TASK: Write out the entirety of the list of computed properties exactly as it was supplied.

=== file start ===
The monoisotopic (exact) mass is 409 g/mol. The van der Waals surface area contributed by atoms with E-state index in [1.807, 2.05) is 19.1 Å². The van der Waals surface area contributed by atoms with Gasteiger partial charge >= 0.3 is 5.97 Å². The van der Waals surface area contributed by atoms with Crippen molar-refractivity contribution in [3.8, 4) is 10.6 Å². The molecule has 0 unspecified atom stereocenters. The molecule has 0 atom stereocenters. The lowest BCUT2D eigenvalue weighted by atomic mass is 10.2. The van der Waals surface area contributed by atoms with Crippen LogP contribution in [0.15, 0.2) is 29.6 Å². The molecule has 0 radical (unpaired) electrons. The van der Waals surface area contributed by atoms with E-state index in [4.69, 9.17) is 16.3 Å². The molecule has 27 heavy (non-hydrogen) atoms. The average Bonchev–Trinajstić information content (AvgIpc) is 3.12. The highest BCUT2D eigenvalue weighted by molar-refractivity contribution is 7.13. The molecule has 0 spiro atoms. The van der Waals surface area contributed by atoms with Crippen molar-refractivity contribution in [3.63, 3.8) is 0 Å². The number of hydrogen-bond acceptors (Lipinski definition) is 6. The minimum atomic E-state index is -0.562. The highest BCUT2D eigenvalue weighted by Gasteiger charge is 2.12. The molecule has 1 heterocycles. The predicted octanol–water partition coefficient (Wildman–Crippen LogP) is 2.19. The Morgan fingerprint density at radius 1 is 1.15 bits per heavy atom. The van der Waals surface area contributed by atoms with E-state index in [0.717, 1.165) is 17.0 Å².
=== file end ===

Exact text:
The monoisotopic (exact) mass is 409 g/mol. The van der Waals surface area contributed by atoms with E-state index in [1.807, 2.05) is 19.1 Å². The van der Waals surface area contributed by atoms with Gasteiger partial charge >= 0.3 is 5.97 Å². The van der Waals surface area contributed by atoms with Crippen molar-refractivity contribution in [3.8, 4) is 10.6 Å². The molecule has 0 unspecified atom stereocenters. The molecule has 0 atom stereocenters. The lowest BCUT2D eigenvalue weighted by atomic mass is 10.2. The van der Waals surface area contributed by atoms with Crippen LogP contribution in [0.15, 0.2) is 29.6 Å². The molecule has 0 radical (unpaired) electrons. The van der Waals surface area contributed by atoms with E-state index in [4.69, 9.17) is 16.3 Å². The molecule has 27 heavy (non-hydrogen) atoms. The average Bonchev–Trinajstić information content (AvgIpc) is 3.12. The highest BCUT2D eigenvalue weighted by molar-refractivity contribution is 7.13. The molecule has 0 spiro atoms. The van der Waals surface area contributed by atoms with Crippen molar-refractivity contribution in [3.63, 3.8) is 0 Å². The number of hydrogen-bond acceptors (Lipinski definition) is 6. The minimum atomic E-state index is -0.562. The highest BCUT2D eigenvalue weighted by Gasteiger charge is 2.12. The molecule has 1 heterocycles. The predicted octanol–water partition coefficient (Wildman–Crippen LogP) is 2.19. The Morgan fingerprint density at radius 1 is 1.15 bits per heavy atom. The van der Waals surface area contributed by atoms with E-state index in [0.717, 1.165) is 17.0 Å².